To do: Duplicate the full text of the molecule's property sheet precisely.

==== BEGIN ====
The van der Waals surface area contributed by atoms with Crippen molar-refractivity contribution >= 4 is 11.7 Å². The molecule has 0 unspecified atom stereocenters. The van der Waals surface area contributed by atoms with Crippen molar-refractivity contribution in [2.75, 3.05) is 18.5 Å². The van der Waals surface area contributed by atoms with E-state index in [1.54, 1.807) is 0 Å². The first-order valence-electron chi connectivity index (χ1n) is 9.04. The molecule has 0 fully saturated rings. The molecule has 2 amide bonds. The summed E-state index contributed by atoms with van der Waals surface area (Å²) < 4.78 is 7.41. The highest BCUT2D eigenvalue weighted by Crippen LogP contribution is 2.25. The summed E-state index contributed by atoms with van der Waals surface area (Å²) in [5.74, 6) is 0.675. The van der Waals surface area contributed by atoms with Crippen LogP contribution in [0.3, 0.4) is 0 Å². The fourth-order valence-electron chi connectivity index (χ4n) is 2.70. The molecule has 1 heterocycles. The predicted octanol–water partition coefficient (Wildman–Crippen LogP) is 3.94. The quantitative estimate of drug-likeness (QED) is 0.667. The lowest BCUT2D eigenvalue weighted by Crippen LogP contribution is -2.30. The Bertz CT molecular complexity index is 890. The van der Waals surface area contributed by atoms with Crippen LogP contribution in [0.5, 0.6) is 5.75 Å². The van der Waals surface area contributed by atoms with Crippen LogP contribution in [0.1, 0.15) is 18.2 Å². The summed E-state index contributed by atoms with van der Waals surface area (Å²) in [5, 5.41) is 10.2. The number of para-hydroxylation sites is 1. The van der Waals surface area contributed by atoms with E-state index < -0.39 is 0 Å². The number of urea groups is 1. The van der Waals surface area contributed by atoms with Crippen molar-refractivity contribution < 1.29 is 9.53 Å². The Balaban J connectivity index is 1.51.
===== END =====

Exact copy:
The van der Waals surface area contributed by atoms with Crippen molar-refractivity contribution >= 4 is 11.7 Å². The molecule has 0 unspecified atom stereocenters. The van der Waals surface area contributed by atoms with Crippen molar-refractivity contribution in [2.75, 3.05) is 18.5 Å². The van der Waals surface area contributed by atoms with E-state index in [1.54, 1.807) is 0 Å². The first-order valence-electron chi connectivity index (χ1n) is 9.04. The molecule has 0 fully saturated rings. The molecule has 2 amide bonds. The summed E-state index contributed by atoms with van der Waals surface area (Å²) < 4.78 is 7.41. The highest BCUT2D eigenvalue weighted by Crippen LogP contribution is 2.25. The summed E-state index contributed by atoms with van der Waals surface area (Å²) in [5.74, 6) is 0.675. The van der Waals surface area contributed by atoms with Crippen LogP contribution in [0.3, 0.4) is 0 Å². The fourth-order valence-electron chi connectivity index (χ4n) is 2.70. The molecule has 1 heterocycles. The predicted octanol–water partition coefficient (Wildman–Crippen LogP) is 3.94. The quantitative estimate of drug-likeness (QED) is 0.667. The lowest BCUT2D eigenvalue weighted by Crippen LogP contribution is -2.30. The Bertz CT molecular complexity index is 890. The van der Waals surface area contributed by atoms with Crippen LogP contribution in [0.5, 0.6) is 5.75 Å². The van der Waals surface area contributed by atoms with Crippen LogP contribution in [0.1, 0.15) is 18.2 Å². The summed E-state index contributed by atoms with van der Waals surface area (Å²) in [5, 5.41) is 10.2. The number of para-hydroxylation sites is 1. The van der Waals surface area contributed by atoms with E-state index < -0.39 is 0 Å². The number of urea groups is 1. The van der Waals surface area contributed by atoms with Crippen molar-refractivity contribution < 1.29 is 9.53 Å². The Balaban J connectivity index is 1.51.